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This theater relief depicts the sacred marriage of PersephoneKore (the daughter of the goddess Demeter) and the god of the Underworld, Pluto. According to mythology, this "event" took place in the region of Nysa.
On the left side of the panel, the geographic setting of the abduction of Kore is depicted—mountain, spring, and river. On the left, there is a standing nymph. Reclining below her is a river nymph holding an overflowing spring vessel. Above her is a mountain god Mesogis. The river god, Meander is reclining with the Meander River flowing from his vessel (Nysa is located on a slope overlooking the Meander Valley to the south of it). In the center (just to the left of the seam) is Tyche, with a crown of city walls that represents the city of Nysa.
On the right side, Kore is depicted as fleeing from Pluto with her head turned back towards him. A small Eros keeps her from escaping. Pluto, with the upper part of his body exposed, is grasping her with his left hand. The inflated "cloaks" behind them may represent haste, surprise, or more probably divine status—compare the reliefs on the Sebasteion at Aphrodisias. On the far right is Pan, with goat legs—he was always pursuing females!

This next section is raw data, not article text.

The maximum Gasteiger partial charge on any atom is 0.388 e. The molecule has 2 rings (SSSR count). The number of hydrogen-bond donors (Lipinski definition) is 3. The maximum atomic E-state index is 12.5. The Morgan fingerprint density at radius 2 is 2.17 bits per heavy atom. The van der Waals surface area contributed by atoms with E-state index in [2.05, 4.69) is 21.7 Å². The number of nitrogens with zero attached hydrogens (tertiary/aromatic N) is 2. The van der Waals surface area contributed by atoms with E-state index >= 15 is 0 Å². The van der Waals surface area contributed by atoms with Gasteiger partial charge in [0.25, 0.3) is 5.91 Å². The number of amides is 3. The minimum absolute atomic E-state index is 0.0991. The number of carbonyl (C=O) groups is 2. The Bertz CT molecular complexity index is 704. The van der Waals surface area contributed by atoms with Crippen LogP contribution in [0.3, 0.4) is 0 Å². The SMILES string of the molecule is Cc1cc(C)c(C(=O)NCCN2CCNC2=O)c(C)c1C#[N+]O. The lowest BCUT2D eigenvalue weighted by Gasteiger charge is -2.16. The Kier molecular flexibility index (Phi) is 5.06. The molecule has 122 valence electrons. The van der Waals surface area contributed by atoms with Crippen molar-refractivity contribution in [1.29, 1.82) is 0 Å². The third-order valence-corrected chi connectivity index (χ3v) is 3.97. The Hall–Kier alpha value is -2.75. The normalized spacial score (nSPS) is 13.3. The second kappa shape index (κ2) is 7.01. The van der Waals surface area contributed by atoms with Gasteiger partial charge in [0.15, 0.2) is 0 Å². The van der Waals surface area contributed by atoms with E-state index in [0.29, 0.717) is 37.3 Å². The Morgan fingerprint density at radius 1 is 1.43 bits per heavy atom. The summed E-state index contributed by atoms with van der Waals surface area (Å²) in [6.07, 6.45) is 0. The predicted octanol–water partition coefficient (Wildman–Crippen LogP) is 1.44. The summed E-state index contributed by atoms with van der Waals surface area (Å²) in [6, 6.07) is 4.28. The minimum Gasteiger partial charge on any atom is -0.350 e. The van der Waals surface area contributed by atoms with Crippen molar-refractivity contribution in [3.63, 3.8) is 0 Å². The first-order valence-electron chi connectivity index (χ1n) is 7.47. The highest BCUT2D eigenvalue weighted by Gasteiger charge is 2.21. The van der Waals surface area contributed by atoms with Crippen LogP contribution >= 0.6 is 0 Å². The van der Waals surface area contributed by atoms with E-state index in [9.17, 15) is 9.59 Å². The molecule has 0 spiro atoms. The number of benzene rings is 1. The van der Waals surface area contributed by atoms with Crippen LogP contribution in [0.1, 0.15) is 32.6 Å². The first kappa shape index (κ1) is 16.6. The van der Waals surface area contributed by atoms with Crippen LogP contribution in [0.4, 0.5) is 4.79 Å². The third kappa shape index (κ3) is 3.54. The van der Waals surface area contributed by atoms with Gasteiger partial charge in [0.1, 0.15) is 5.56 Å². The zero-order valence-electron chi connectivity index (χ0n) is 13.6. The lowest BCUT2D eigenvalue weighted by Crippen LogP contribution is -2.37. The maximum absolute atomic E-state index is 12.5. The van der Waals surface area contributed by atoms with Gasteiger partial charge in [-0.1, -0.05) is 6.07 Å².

The description above is an abbreviation of the commentary offered by Egisto Sani on a similar picture on his flickr account. He in turn is dependent upon the original work of Ruth Lindner, "Mythis und Identität."
Lindner, Ruth. Mythos Und Identität: Studien Zur Selbstdarstellung. Stuttgart: Steiner, 1994.